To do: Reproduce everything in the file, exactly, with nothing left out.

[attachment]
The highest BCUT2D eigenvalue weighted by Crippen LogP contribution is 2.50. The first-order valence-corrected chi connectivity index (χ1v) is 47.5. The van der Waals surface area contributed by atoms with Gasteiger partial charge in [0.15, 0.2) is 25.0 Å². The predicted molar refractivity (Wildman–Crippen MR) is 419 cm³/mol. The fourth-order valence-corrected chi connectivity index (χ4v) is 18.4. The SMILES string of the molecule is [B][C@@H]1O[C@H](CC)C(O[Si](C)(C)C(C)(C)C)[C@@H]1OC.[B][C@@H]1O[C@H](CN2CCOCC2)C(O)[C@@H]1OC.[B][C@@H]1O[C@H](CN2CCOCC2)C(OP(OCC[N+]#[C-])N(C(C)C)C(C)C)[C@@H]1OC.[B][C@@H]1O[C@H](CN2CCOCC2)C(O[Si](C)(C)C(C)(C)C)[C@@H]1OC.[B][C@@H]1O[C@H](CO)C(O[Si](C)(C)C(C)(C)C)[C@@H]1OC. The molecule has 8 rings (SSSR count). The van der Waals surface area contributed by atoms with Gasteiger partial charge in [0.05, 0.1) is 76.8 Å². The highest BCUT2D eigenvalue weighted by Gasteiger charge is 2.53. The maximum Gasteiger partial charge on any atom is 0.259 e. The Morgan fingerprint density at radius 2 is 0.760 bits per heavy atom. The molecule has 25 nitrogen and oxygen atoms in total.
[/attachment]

The highest BCUT2D eigenvalue weighted by Crippen LogP contribution is 2.50. The first-order valence-corrected chi connectivity index (χ1v) is 47.5. The van der Waals surface area contributed by atoms with Gasteiger partial charge in [0.15, 0.2) is 25.0 Å². The predicted molar refractivity (Wildman–Crippen MR) is 419 cm³/mol. The fourth-order valence-corrected chi connectivity index (χ4v) is 18.4. The SMILES string of the molecule is [B][C@@H]1O[C@H](CC)C(O[Si](C)(C)C(C)(C)C)[C@@H]1OC.[B][C@@H]1O[C@H](CN2CCOCC2)C(O)[C@@H]1OC.[B][C@@H]1O[C@H](CN2CCOCC2)C(OP(OCC[N+]#[C-])N(C(C)C)C(C)C)[C@@H]1OC.[B][C@@H]1O[C@H](CN2CCOCC2)C(O[Si](C)(C)C(C)(C)C)[C@@H]1OC.[B][C@@H]1O[C@H](CO)C(O[Si](C)(C)C(C)(C)C)[C@@H]1OC. The molecule has 8 rings (SSSR count). The van der Waals surface area contributed by atoms with Gasteiger partial charge in [0.05, 0.1) is 76.8 Å². The highest BCUT2D eigenvalue weighted by Gasteiger charge is 2.53. The maximum Gasteiger partial charge on any atom is 0.259 e. The Morgan fingerprint density at radius 2 is 0.760 bits per heavy atom. The molecule has 25 nitrogen and oxygen atoms in total.